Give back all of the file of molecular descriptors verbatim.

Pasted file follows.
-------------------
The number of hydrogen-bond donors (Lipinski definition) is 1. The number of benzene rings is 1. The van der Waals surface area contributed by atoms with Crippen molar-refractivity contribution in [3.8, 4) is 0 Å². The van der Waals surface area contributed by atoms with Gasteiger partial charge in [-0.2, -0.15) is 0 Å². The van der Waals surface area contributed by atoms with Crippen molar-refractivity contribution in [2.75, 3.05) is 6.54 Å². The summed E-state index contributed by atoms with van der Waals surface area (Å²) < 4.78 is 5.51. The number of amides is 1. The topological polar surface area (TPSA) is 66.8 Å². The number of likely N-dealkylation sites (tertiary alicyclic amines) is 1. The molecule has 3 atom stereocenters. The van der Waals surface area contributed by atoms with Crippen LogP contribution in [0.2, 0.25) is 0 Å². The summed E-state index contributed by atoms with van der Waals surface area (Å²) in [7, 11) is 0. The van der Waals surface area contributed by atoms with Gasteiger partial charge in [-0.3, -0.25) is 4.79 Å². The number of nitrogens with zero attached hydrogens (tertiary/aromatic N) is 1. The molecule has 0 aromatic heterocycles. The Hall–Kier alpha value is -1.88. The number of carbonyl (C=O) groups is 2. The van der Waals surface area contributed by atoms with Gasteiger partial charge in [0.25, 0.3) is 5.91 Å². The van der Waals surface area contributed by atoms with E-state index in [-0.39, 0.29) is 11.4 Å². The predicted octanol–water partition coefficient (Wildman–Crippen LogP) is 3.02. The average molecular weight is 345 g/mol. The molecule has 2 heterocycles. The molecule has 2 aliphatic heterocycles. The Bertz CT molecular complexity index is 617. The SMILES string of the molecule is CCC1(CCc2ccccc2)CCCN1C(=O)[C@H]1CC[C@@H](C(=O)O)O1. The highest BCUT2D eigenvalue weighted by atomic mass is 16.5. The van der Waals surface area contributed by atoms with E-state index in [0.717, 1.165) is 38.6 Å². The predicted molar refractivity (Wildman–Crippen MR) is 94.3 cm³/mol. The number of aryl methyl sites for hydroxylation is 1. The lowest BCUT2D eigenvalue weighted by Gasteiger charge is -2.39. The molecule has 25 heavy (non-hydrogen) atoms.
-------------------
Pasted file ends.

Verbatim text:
The number of hydrogen-bond donors (Lipinski definition) is 1. The number of benzene rings is 1. The van der Waals surface area contributed by atoms with Crippen molar-refractivity contribution in [3.8, 4) is 0 Å². The van der Waals surface area contributed by atoms with Gasteiger partial charge in [-0.2, -0.15) is 0 Å². The van der Waals surface area contributed by atoms with Crippen molar-refractivity contribution in [2.75, 3.05) is 6.54 Å². The summed E-state index contributed by atoms with van der Waals surface area (Å²) < 4.78 is 5.51. The number of amides is 1. The topological polar surface area (TPSA) is 66.8 Å². The number of likely N-dealkylation sites (tertiary alicyclic amines) is 1. The molecule has 3 atom stereocenters. The van der Waals surface area contributed by atoms with Crippen LogP contribution in [0.2, 0.25) is 0 Å². The summed E-state index contributed by atoms with van der Waals surface area (Å²) in [7, 11) is 0. The van der Waals surface area contributed by atoms with Gasteiger partial charge in [-0.3, -0.25) is 4.79 Å². The number of nitrogens with zero attached hydrogens (tertiary/aromatic N) is 1. The molecule has 0 aromatic heterocycles. The Hall–Kier alpha value is -1.88. The number of carbonyl (C=O) groups is 2. The van der Waals surface area contributed by atoms with Gasteiger partial charge in [0.25, 0.3) is 5.91 Å². The van der Waals surface area contributed by atoms with E-state index in [-0.39, 0.29) is 11.4 Å². The predicted octanol–water partition coefficient (Wildman–Crippen LogP) is 3.02. The average molecular weight is 345 g/mol. The molecule has 2 heterocycles. The molecule has 2 aliphatic heterocycles. The Bertz CT molecular complexity index is 617. The SMILES string of the molecule is CCC1(CCc2ccccc2)CCCN1C(=O)[C@H]1CC[C@@H](C(=O)O)O1. The highest BCUT2D eigenvalue weighted by atomic mass is 16.5. The van der Waals surface area contributed by atoms with E-state index in [0.717, 1.165) is 38.6 Å². The predicted molar refractivity (Wildman–Crippen MR) is 94.3 cm³/mol. The number of aryl methyl sites for hydroxylation is 1. The lowest BCUT2D eigenvalue weighted by Gasteiger charge is -2.39. The molecule has 25 heavy (non-hydrogen) atoms.